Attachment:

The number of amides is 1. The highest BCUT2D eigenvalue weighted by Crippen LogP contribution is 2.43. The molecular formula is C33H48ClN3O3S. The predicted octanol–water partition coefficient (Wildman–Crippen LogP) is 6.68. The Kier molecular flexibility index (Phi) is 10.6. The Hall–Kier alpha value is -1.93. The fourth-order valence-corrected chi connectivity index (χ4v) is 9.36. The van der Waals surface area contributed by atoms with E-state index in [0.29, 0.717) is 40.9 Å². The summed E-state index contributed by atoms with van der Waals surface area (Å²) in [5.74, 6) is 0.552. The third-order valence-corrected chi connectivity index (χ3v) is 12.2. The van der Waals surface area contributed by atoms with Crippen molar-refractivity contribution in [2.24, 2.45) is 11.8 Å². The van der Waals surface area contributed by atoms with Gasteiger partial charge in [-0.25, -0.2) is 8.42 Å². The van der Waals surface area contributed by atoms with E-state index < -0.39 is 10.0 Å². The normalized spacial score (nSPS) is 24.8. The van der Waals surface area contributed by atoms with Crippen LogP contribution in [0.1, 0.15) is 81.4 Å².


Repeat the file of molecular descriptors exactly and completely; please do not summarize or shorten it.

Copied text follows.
The number of amides is 1. The highest BCUT2D eigenvalue weighted by Crippen LogP contribution is 2.43. The molecular formula is C33H48ClN3O3S. The predicted octanol–water partition coefficient (Wildman–Crippen LogP) is 6.68. The Kier molecular flexibility index (Phi) is 10.6. The Hall–Kier alpha value is -1.93. The fourth-order valence-corrected chi connectivity index (χ4v) is 9.36. The van der Waals surface area contributed by atoms with E-state index in [0.29, 0.717) is 40.9 Å². The summed E-state index contributed by atoms with van der Waals surface area (Å²) in [5.74, 6) is 0.552. The third-order valence-corrected chi connectivity index (χ3v) is 12.2. The van der Waals surface area contributed by atoms with Crippen molar-refractivity contribution in [2.24, 2.45) is 11.8 Å². The van der Waals surface area contributed by atoms with Gasteiger partial charge in [-0.25, -0.2) is 8.42 Å². The van der Waals surface area contributed by atoms with E-state index < -0.39 is 10.0 Å². The normalized spacial score (nSPS) is 24.8. The van der Waals surface area contributed by atoms with Crippen LogP contribution in [0.1, 0.15) is 81.4 Å².